Peace process opponents are hoping her upcoming trip to Israel will prove a political and diplomatic minefield for first lady Hillary Clinton, not a boost to her expected 2000 Senate campaign in New York.
But supporters say Clinton, burned once over her support for Palestinian statehood, is a skilled politician who will tread very lightly during her trip to Israel and Jordan, which begins on June 26.
Administration officials, aware that every public event and private meeting will be taken as a signal about U.S. policy in the region, are working to make sure her itinerary offers the fewest possible opportunities for generating headlines.
Clinton, they say, will visit women’s groups, social service agencies and what are being described as “coexistence type” organizations. The goal is to avoid
anything that could be interpreted as a shift in administration position on key Israeli-Palestinian disputes.
At the same time, Clinton’s political supporters want the trip to provide a political bounce with New York’s critical Jewish electorate.
But the usual media ops for visiting pols — flights over the Golan Heights, visits to historic sites in Jerusalem and meetings with generals — may be off limits because of the political and diplomatic risks.
“This trip reflects the complications of being both the first lady and a Senate candidate,” said Jess Hordes, Washington director for the Anti-Defamation League. “People will be watching very closely. It will be a difficult line for her to walk.”
Last May Clinton angered some Jewish leaders by stating that lands in Gaza and the West Bank that are the objects of ongoing negotiations “should be considered and will evolve into a functioning modern state.”
The White House quickly announced that Clinton was speaking only for herself, but her comments, along with her willingness to invite Arab-American and Muslim groups into the White House, continue to be a sore point with right-of-center Jews.
A Jewish Democrat who has been critical of the administration’s peace process policies predicted that many Jews in New York will spurn her candidacy no matter what she does in Israel because of her sympathy for Palestinian statehood “and the fact that she is seen widely as the ‘pro-Arab voice’ in the White House.”
This source said that Clinton’s Israel trip will be rife with opportunities for new gaffes.
“People will ask her about a Palestinian state, about settlements, about the Golan Heights, about Arafat. She can’t go around Israel saying absolutely nothing, can she?”
But supporters say Clinton, a deft politician, has demonstrated she can field such questions in public and private meetings with Jewish groups since the Palestinian state flap.
Political scientist Benjamin Ginsberg of John Hopkins University said that “it’s a very easy trip for her. Jews in New York are so eager to vote for her that she doesn’t have to do much more than set foot in Israel to get them to overlook her Palestinian state remarks.”
Ginsberg said he would like to see “serious questions raised about her views on Israel as part of this trip. But I don’t see that happening. The Jewish vote is hers for the taking, except among a small minority.”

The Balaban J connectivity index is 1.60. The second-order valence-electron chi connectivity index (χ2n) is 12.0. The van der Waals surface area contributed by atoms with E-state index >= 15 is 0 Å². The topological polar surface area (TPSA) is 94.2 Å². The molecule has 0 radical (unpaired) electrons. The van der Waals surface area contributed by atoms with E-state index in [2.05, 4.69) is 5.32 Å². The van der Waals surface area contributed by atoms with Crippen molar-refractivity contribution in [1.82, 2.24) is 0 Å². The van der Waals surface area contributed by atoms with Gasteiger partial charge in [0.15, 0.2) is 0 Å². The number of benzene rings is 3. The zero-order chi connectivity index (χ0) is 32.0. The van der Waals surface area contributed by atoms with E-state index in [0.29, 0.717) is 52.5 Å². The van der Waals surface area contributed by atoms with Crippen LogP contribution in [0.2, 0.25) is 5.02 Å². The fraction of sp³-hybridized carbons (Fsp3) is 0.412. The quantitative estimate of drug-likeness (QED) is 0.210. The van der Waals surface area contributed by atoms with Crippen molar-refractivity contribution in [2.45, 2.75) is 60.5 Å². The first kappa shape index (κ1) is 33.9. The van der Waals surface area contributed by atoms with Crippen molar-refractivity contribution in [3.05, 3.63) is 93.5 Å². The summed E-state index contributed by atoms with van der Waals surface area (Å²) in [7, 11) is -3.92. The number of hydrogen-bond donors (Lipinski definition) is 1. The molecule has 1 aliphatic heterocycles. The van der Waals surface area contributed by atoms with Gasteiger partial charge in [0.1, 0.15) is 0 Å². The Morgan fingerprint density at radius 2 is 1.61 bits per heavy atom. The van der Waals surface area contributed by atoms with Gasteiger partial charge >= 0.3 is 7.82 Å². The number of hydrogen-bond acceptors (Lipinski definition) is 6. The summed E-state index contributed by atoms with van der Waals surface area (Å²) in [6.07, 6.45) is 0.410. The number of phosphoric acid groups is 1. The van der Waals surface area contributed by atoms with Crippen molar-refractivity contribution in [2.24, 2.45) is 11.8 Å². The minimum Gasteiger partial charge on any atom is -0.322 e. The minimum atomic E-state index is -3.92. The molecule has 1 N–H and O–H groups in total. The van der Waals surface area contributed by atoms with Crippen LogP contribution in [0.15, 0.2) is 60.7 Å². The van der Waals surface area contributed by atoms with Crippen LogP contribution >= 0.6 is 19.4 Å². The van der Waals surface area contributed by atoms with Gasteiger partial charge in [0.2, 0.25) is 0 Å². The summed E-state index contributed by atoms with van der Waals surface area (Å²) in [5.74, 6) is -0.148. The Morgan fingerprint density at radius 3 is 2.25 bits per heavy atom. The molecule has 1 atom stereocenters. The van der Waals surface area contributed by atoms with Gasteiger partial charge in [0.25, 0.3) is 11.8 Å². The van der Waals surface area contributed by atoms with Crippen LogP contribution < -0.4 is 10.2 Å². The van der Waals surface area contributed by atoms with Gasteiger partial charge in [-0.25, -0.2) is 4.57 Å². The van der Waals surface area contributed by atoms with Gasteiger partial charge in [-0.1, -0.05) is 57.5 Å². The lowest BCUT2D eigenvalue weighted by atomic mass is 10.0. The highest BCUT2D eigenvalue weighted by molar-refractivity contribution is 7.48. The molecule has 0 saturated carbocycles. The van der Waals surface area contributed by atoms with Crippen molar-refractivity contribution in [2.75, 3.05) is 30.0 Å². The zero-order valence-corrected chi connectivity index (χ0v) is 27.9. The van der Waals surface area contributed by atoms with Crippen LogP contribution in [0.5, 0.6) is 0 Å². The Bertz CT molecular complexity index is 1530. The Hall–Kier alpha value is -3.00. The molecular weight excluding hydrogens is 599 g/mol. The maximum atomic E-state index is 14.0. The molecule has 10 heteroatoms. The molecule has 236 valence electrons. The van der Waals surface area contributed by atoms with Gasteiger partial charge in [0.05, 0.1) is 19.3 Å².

Hillary And Hadassah
Right-of-center groups are also mobilizing to fight plans by Hadassah to award Clinton their “Henrietta Szold Award” at the group’s annual convention in Washington at the end of July.
Officials of the 300,000 member Zionist group stress that the decision to give Clinton their highest honor — which was approved overwhelmingly by Hadassah’s lay leadership — is based on the first lady’s extensive humanitarian efforts, especially her advocacy on behalf of children and women.
Previous recipients have included former first lady Eleanor Roosevelt and Nobel laureate Elie Wiesel.
But the Zionist Organization of America sees the award as another slap at Israel.
“We’ve expressed our concern that we don’t think a Zionist organization should be giving an award to someone who has called for a PLO State with unrestricted sovereignty, and who sat on a board that gave grants to the pre-1993 PLO,” said Morton Klein, ZOA’s president, referring to Clinton’s work with the leftist New World Foundation.
“We think Henrietta Szold would not have supported giving an award named in her honor to Ms. Clinton.”
Jewish organizations with a stake in the federal budget — which means just about every group that provides a vital health or human service — are watching with dismay as the Republican Congress and the Democratic administration play a game of partisan chicken over the Fiscal Year 2000 budget.
That battle could come to a head this week or next as House Speaker Dennis Hastert tries to impose order on his feuding forces and mollify conservative rebels, who insist the government abide by 1997 budget caps that guarantee sweeping cuts despite the new federal surplus.
On Tuesday, Hastert, in a closed session, urged Republican lawmakers to put their differences aside and pass critical spending bills. There were reports some funds could be shifted back to domestic spending programs — but even under the best case scenarios, Jewish leaders are worried about significant cuts.
“If the budget caps aren’t raised, some very important programs for our community are going to be cut in a very serious way,” said Diana Aviv, director of the Washington Action office of the United Jewish Communities.
She pointed to programs for senior citizens — housing, health and nutrition programs, in particular — as vulnerable.
“And that’s the best case situation,” she said. “When you add to that the defense increases before Congress and the tax cuts, the reductions in vital programs could be even worse.”
Jewish groups, she said, are focusing their efforts on raising budget caps restricting health and human service spending.